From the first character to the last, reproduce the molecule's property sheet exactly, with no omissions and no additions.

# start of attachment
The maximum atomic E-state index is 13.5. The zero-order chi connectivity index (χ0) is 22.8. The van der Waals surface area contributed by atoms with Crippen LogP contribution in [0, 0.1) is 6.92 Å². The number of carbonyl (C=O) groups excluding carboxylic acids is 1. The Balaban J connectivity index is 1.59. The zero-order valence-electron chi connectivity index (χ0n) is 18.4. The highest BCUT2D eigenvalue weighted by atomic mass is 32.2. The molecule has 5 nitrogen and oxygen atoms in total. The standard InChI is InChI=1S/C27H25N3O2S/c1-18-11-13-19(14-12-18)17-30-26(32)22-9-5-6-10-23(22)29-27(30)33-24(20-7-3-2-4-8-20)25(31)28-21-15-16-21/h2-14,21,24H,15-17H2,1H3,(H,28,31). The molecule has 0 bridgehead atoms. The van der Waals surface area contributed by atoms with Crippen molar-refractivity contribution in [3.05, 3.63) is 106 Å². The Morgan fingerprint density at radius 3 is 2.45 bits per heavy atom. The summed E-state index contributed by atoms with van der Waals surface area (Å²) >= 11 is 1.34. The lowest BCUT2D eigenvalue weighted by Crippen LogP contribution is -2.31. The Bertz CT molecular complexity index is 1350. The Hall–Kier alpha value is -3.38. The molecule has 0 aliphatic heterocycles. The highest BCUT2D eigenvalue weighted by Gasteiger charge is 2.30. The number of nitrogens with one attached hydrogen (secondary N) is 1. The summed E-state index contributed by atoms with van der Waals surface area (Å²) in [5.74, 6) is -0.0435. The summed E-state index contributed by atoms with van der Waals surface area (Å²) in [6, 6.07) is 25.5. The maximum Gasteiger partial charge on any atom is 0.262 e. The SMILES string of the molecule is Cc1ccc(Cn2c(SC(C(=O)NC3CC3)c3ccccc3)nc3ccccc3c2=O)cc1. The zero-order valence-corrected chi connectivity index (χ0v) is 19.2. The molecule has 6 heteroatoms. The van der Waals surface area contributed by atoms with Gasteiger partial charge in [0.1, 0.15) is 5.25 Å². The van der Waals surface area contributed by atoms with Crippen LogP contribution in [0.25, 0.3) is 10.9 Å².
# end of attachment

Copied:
The maximum atomic E-state index is 13.5. The zero-order chi connectivity index (χ0) is 22.8. The van der Waals surface area contributed by atoms with Crippen LogP contribution in [0, 0.1) is 6.92 Å². The number of carbonyl (C=O) groups excluding carboxylic acids is 1. The Balaban J connectivity index is 1.59. The zero-order valence-electron chi connectivity index (χ0n) is 18.4. The highest BCUT2D eigenvalue weighted by atomic mass is 32.2. The molecule has 5 nitrogen and oxygen atoms in total. The standard InChI is InChI=1S/C27H25N3O2S/c1-18-11-13-19(14-12-18)17-30-26(32)22-9-5-6-10-23(22)29-27(30)33-24(20-7-3-2-4-8-20)25(31)28-21-15-16-21/h2-14,21,24H,15-17H2,1H3,(H,28,31). The molecule has 0 bridgehead atoms. The van der Waals surface area contributed by atoms with Crippen molar-refractivity contribution in [3.05, 3.63) is 106 Å². The Morgan fingerprint density at radius 3 is 2.45 bits per heavy atom. The summed E-state index contributed by atoms with van der Waals surface area (Å²) >= 11 is 1.34. The lowest BCUT2D eigenvalue weighted by Crippen LogP contribution is -2.31. The Bertz CT molecular complexity index is 1350. The Hall–Kier alpha value is -3.38. The molecule has 0 aliphatic heterocycles. The highest BCUT2D eigenvalue weighted by Gasteiger charge is 2.30. The number of nitrogens with one attached hydrogen (secondary N) is 1. The summed E-state index contributed by atoms with van der Waals surface area (Å²) in [5.74, 6) is -0.0435. The summed E-state index contributed by atoms with van der Waals surface area (Å²) in [6, 6.07) is 25.5. The maximum Gasteiger partial charge on any atom is 0.262 e. The SMILES string of the molecule is Cc1ccc(Cn2c(SC(C(=O)NC3CC3)c3ccccc3)nc3ccccc3c2=O)cc1. The zero-order valence-corrected chi connectivity index (χ0v) is 19.2. The molecule has 6 heteroatoms. The van der Waals surface area contributed by atoms with Gasteiger partial charge in [0.1, 0.15) is 5.25 Å². The van der Waals surface area contributed by atoms with Crippen LogP contribution in [0.25, 0.3) is 10.9 Å².